Lauren Bellhouse
Oct 19, 2015 rated it it was amazing
An incredibly well written book, and a must-read for anyone who loves travel, Southeast Asia, and/or good literature. Of particular note are the powerful descriptions of China as well as the range of characters that Carroll introduces throughout the book. It was interesting to recognize aspects of people I've met while living abroad, and even parts of myself, in these characters. ...more
Jan 21, 2016 rated it it was amazing
Up To The Mountains and Down To The Countryside is one of the more challenging yet fulfilling books I’ve read in recent years. It deals with a world far removed from my own. That said, the thoughts and struggles expressed are universal, enabling me to not only sympathize, but relate. I highly recommend this read.
Laura Harrison
Oct 16, 2015 rated it it was amazing
Incredibly well written and engaging. This isn't my usual genre but I was captivated by the descriptions and events. I sure know a heck of a lot more about China after reading this book. ...more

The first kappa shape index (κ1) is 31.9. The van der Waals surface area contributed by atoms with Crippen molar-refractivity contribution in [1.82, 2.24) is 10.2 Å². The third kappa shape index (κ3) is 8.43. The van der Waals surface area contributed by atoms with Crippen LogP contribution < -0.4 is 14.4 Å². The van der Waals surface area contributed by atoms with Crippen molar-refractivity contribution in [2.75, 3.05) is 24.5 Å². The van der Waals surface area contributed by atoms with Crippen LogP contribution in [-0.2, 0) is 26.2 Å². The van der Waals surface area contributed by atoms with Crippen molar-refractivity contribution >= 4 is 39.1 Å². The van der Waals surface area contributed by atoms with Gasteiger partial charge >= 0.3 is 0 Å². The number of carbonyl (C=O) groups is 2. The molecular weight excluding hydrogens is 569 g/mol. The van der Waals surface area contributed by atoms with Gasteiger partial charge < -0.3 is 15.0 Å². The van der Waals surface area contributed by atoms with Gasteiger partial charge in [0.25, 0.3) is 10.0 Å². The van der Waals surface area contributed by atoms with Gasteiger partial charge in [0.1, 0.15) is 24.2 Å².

John R
Nov 13, 2019 rated it it was amazing
I really enjoyed it. A lot of it for me was that it seemed to be a book written just for me, as a young American male who went abroad to teach and had that be a big part of who I ended up being. As such, I related so much to what the author described and showed in the book. It had a very lived-in feel for me, it really did. A lot of the protagonist's experience traveling or meeting people or, like holidays and holiday plans (just getting accustomed to a the holiday patterns of a different place) ...more
Capucine Gros
Dec 19, 2019 rated it really liked it
A beautiful account and reflection on the rather universal process of uprooting oneself to a different place, while simultaneously painting an honest and touching portrait of rural China, full of lovely & ingenious little details. A good reminder of the beautiful lessons of getting comfortable being uncomfortable + food for thought about what we search for deep down when we travel... Strongly recommended read overall!